>    little one
>    4. I can eat as much as I want
>    5. I don’t have to worry about the next dangerous toxin they find in
>    bottles/formula containers or our water
>    6. I have a really easy way to calm my toddler when he or she gets into
>    that tired out of control state
>    7. I don’t have to plan ahead and take snacks/bottles/meals along for my
>    baby, the food is always made and at temperature as needed
>    8. I don’t have to worry about pregnancy for a couple of years after I
>    have a child (and yes, I realize that this is certainly not true for all
>    nursing moms)
>    9. I won’t say that breastmilk diapers smell delicious but they sure beat
>    formula/solid diapers
>    10. I have to spend a lot of time with my baby. No one else can feed her
>    so I have a great excuse to be near even when a million other things
> demand
>    my attention
>
>
>
> I certainly have nothing against moms who end up formula feeding. In fact I
> often feel that I nurse for my own convenience. Pumping especially isn’t fun
> (I did that for 18 months with my first) and some women decide that nursing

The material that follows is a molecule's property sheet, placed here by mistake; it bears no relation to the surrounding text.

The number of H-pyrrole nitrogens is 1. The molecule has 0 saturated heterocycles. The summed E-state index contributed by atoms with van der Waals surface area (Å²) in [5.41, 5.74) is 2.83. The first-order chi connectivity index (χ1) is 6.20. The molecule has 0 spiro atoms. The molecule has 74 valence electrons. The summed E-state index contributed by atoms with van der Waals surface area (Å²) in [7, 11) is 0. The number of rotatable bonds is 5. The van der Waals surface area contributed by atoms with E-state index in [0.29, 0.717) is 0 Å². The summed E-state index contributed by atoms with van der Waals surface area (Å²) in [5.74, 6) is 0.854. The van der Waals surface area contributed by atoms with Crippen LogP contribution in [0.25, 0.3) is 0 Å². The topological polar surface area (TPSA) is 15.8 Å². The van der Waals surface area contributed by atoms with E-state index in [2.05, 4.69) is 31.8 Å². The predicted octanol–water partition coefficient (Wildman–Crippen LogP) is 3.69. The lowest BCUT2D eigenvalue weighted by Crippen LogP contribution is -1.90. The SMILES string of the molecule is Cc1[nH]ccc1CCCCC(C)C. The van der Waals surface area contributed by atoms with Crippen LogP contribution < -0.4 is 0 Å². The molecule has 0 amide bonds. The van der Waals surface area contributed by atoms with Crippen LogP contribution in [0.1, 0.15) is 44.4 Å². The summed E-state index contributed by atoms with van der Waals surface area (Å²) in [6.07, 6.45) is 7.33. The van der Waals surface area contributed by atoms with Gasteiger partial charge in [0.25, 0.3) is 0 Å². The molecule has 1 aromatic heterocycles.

> is just not worth it in their situation and only they can look at their
> families needs and make that decision. But at the same time I think that we
> need to continue to promote nursing because as the article says those who
> are least likely to nurse now are those whose children could stand to
> benefit from it the most. We know to properly mix formula, to carefully
> clean bottles, to take care about what water we use for young infants, and
> not to substitute something cheaper, like regular cow’s milk for formula,
> but less educated people sometimes make these mistakes. And I firmly believe
> that nursing can make parenting easier, a bonus for women with limited funds
> or knowledge to sink into the cause.
>
>
>
> Kudos to all parents who survive grad school and parenting!
>
>
>
> Best,
>
> Joy  (mom to Toby, nursed for 2.5 years, and Della 10 months and 23lbs of
> breastfed beauty cause she won’t take solids yet)
>
> --
> Joy Geren, M.A.
> Doctoral Candidate
> Laboratory for Developmental Studies
> Department of Psychology
> Harvard University
>